Ice Cube

Topics: Film, Film theory, Art film Pages: 7 (2376 words) Published: May 2, 2012
I recently wrote an essay about the development of the star persona of Ice Cube, the rapper/actor who has made the unusual transition from hardcore gangsta rapper to leading man in such “family-friendly” films as Are We There Yet? The essay, entitled “With an Attitude: The Development of Ice Cube’s Star Persona,” will soon be published in the online film journal 16:9; I’ll link to it as soon as it’s up. The thesis of the essay is that, for all the apparent and unexpected alterations to his “street” persona, Cube’s film characters are nevertheless almost always coded as gangstas – an association that he has not been able (or has not wanted) to shake.

I’ve been a fan of Cube’s music and films for some time, so it was a pleasure to revisit his albums and to see some of his films that I either had not seen, or had not seen in a long while. (I can’t say it was much of a pleasure to see Are We There Yet?, however – it’s quite a miserably made film, for which we may thank uber-hack Brian Levant.)


One of the films that was enjoyable to see again was Friday, a movie I’ve always enjoyed but had not seen in at least ten years. It’s got an easygoing, kind of loosey-goosey charm, and I find it a genuinely funny “slice of life” depiction of a kind of skewed version of South Central Los Angeles in the mid-1990s. Plus it casts as neighborhood bully Deebo none other than Tiny Lister, who is a boon to ANY film.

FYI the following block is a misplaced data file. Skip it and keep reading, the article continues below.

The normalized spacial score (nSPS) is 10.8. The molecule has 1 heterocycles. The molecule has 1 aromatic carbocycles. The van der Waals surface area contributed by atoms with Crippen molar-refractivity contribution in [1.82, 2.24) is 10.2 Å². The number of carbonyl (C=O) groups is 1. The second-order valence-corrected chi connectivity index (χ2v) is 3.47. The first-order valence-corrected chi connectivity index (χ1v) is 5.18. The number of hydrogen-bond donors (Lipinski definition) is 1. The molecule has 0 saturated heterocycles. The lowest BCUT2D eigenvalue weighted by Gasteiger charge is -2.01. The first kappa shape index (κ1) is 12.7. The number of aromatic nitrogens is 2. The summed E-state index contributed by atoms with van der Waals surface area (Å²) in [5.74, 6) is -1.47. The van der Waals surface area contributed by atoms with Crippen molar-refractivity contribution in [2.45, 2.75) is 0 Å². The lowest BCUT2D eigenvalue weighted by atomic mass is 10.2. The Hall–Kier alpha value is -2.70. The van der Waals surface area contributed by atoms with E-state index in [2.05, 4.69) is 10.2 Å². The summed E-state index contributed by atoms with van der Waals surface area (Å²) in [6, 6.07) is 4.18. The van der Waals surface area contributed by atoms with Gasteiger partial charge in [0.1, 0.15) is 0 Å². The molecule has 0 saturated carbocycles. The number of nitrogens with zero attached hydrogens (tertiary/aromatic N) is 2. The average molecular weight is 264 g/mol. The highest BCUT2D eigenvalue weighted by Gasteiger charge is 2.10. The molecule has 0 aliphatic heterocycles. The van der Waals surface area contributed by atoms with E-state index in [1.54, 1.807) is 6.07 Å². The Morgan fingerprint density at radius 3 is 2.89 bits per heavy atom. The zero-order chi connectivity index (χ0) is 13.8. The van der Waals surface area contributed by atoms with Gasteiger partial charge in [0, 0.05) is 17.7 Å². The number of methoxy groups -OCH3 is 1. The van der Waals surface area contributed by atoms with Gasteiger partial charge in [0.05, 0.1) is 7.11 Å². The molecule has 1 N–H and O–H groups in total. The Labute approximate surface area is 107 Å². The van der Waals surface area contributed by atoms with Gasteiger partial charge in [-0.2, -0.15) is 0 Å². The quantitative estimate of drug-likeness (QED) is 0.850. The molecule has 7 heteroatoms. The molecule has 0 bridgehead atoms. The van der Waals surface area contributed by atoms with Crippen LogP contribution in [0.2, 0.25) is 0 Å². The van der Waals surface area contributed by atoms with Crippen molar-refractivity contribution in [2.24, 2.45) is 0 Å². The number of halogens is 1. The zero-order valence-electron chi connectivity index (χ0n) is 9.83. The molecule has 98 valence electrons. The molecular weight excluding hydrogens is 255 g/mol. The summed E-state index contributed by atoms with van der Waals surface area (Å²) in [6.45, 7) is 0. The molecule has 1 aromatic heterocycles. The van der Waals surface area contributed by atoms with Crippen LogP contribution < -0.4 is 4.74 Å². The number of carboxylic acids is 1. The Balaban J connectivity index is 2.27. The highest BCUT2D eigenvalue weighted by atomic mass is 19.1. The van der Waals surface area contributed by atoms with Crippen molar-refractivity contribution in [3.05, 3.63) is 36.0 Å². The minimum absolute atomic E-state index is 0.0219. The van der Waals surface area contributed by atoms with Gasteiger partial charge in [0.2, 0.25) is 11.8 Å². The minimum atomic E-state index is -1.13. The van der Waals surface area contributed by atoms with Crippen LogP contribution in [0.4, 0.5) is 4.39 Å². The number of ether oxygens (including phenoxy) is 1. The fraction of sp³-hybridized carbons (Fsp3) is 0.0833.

Friday is Cube’s fifth film, and an interesting one in his career for a couple of reasons. For one thing, it’s the first film in which he doesn’t play some sort of tough guy (though, as I argue in the 16:9 essay, he’s STILL coded as a gangsta); second, it’s the first of his films over which Cube had a significant degree of creative control. In addition to playing the lead role, Cube co-wrote and executive-produced it. It’s the moment he came into his own as a multimedia star and savvy businessman. He’s managed his career and his public image quite closely, and quite well, it seems to me.

Friday is also important because it has a very high profit-to-cost ratio. According to Box Office Mojo, Friday cost $3.5 million to produce, and returned $28,215,918 in worldwide box-office revenue (97% of which was from US theaters). $28 million does not seem like an immense figure (and if this is true for you, please consider donating to this site – I accept donations as small as $10 million!), but, again, we’re looking at the ratio of profit to cost. Using this key metric, Friday was an immensely successful film, as it made just over eight times what it cost – a very good return on investment. For comparison, look at the profit-to-cost ratio of a recent blockbuster, the nigh-unwatchable Pirates of the Caribbean: Dead Man’s Chest. This bloated film cost $225 million and racked up an incredible $1,066,179,725. In absolute terms, that’s what we call a Hell of a Lot of Money, but its profit-to-cost ratio is far smaller than that of Friday: about 4.74 to 1.

So Friday is a fascinating film for a number of reasons, but the reason that it interests me here has to do with its narrative structure. Friday eschews many of the conventions of Hollywood storytelling in ways that, curiously, align its storytelling practices with those of European art films of the 1960s and 1970s. Forgive me if some of the next section is Film Studies 101.

For nearly 100 years, Hollywood films have told their stories using roughly the same devices and techniques, for the overarching purposes of coherence and clarity: making potentially complicated stories comprehensible. For this reason, most characters in most Hollywood films are understood to have well-defined goals; stories proceed along a chain of cause and effect, in which one event bring about another, and then that event brings about another, and so forth; and most films’ stories wrap up all their loose ends by film’s end. There are several other important hallmarks of classical Hollywood...
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